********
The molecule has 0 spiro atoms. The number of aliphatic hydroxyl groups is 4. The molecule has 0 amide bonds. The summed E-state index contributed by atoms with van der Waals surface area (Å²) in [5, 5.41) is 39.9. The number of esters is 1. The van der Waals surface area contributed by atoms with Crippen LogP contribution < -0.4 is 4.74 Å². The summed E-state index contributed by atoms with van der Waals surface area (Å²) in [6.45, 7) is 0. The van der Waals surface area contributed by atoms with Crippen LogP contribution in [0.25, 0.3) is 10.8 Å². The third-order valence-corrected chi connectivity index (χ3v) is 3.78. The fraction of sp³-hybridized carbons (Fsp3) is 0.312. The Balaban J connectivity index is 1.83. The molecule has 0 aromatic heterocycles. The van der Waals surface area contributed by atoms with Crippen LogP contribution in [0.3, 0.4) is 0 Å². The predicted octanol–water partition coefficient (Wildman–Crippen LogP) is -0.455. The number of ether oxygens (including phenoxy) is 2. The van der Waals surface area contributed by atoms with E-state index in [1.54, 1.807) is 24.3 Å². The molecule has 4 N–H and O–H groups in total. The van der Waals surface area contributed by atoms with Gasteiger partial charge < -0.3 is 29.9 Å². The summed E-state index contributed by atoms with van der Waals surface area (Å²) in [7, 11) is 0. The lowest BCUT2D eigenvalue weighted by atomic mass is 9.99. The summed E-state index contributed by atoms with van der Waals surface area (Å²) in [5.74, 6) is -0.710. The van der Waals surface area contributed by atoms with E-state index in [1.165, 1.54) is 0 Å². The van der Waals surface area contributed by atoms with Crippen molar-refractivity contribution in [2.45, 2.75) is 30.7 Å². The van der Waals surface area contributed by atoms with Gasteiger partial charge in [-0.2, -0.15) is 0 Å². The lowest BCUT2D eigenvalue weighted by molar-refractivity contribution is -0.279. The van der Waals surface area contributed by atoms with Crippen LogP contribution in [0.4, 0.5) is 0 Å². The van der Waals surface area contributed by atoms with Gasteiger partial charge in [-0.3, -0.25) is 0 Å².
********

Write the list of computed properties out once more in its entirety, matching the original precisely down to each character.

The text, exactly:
The molecule has 0 spiro atoms. The number of aliphatic hydroxyl groups is 4. The molecule has 0 amide bonds. The summed E-state index contributed by atoms with van der Waals surface area (Å²) in [5, 5.41) is 39.9. The number of esters is 1. The van der Waals surface area contributed by atoms with Crippen LogP contribution < -0.4 is 4.74 Å². The summed E-state index contributed by atoms with van der Waals surface area (Å²) in [6.45, 7) is 0. The van der Waals surface area contributed by atoms with Crippen LogP contribution in [0.25, 0.3) is 10.8 Å². The third-order valence-corrected chi connectivity index (χ3v) is 3.78. The fraction of sp³-hybridized carbons (Fsp3) is 0.312. The Balaban J connectivity index is 1.83. The molecule has 0 aromatic heterocycles. The van der Waals surface area contributed by atoms with Crippen LogP contribution in [0.3, 0.4) is 0 Å². The predicted octanol–water partition coefficient (Wildman–Crippen LogP) is -0.455. The number of ether oxygens (including phenoxy) is 2. The van der Waals surface area contributed by atoms with E-state index in [1.54, 1.807) is 24.3 Å². The molecule has 4 N–H and O–H groups in total. The van der Waals surface area contributed by atoms with Gasteiger partial charge < -0.3 is 29.9 Å². The summed E-state index contributed by atoms with van der Waals surface area (Å²) in [7, 11) is 0. The lowest BCUT2D eigenvalue weighted by atomic mass is 9.99. The summed E-state index contributed by atoms with van der Waals surface area (Å²) in [5.74, 6) is -0.710. The van der Waals surface area contributed by atoms with E-state index in [1.165, 1.54) is 0 Å². The van der Waals surface area contributed by atoms with Crippen molar-refractivity contribution in [2.45, 2.75) is 30.7 Å². The van der Waals surface area contributed by atoms with Gasteiger partial charge in [-0.2, -0.15) is 0 Å². The lowest BCUT2D eigenvalue weighted by molar-refractivity contribution is -0.279. The van der Waals surface area contributed by atoms with Crippen LogP contribution in [0.4, 0.5) is 0 Å². The van der Waals surface area contributed by atoms with Gasteiger partial charge in [-0.3, -0.25) is 0 Å².